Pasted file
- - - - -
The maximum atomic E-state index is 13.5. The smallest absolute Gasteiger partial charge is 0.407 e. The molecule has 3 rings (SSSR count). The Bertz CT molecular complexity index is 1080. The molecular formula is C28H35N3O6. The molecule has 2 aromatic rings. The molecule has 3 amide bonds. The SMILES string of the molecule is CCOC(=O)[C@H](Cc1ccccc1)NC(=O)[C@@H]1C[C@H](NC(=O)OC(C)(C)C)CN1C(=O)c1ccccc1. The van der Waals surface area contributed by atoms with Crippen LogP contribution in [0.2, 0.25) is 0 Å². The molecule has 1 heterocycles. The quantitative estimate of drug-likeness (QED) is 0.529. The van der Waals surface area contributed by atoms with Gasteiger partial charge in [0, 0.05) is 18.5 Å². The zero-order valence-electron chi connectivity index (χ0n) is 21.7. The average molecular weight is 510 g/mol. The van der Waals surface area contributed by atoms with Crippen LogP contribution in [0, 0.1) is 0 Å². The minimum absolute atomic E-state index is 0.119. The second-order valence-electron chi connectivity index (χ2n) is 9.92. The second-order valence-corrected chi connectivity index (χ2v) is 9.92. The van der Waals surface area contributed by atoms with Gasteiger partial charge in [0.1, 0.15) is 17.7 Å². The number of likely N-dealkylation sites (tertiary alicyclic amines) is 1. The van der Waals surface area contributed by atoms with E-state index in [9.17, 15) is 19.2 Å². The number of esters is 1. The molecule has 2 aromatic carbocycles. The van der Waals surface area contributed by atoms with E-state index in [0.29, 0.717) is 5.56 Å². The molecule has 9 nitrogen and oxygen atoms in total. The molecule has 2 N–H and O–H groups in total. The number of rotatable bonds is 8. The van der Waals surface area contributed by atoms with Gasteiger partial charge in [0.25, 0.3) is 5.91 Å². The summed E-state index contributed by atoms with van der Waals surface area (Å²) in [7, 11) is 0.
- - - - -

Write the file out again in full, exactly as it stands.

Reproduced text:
The maximum atomic E-state index is 13.5. The smallest absolute Gasteiger partial charge is 0.407 e. The molecule has 3 rings (SSSR count). The Bertz CT molecular complexity index is 1080. The molecular formula is C28H35N3O6. The molecule has 2 aromatic rings. The molecule has 3 amide bonds. The SMILES string of the molecule is CCOC(=O)[C@H](Cc1ccccc1)NC(=O)[C@@H]1C[C@H](NC(=O)OC(C)(C)C)CN1C(=O)c1ccccc1. The van der Waals surface area contributed by atoms with Crippen LogP contribution in [0.2, 0.25) is 0 Å². The molecule has 1 heterocycles. The quantitative estimate of drug-likeness (QED) is 0.529. The van der Waals surface area contributed by atoms with Gasteiger partial charge in [0, 0.05) is 18.5 Å². The zero-order valence-electron chi connectivity index (χ0n) is 21.7. The average molecular weight is 510 g/mol. The van der Waals surface area contributed by atoms with Crippen LogP contribution in [0, 0.1) is 0 Å². The minimum absolute atomic E-state index is 0.119. The second-order valence-electron chi connectivity index (χ2n) is 9.92. The second-order valence-corrected chi connectivity index (χ2v) is 9.92. The van der Waals surface area contributed by atoms with Gasteiger partial charge in [0.1, 0.15) is 17.7 Å². The number of likely N-dealkylation sites (tertiary alicyclic amines) is 1. The van der Waals surface area contributed by atoms with E-state index in [9.17, 15) is 19.2 Å². The number of esters is 1. The molecule has 2 aromatic carbocycles. The van der Waals surface area contributed by atoms with E-state index in [0.29, 0.717) is 5.56 Å². The molecule has 9 nitrogen and oxygen atoms in total. The molecule has 2 N–H and O–H groups in total. The number of rotatable bonds is 8. The van der Waals surface area contributed by atoms with Gasteiger partial charge in [0.25, 0.3) is 5.91 Å². The summed E-state index contributed by atoms with van der Waals surface area (Å²) in [7, 11) is 0.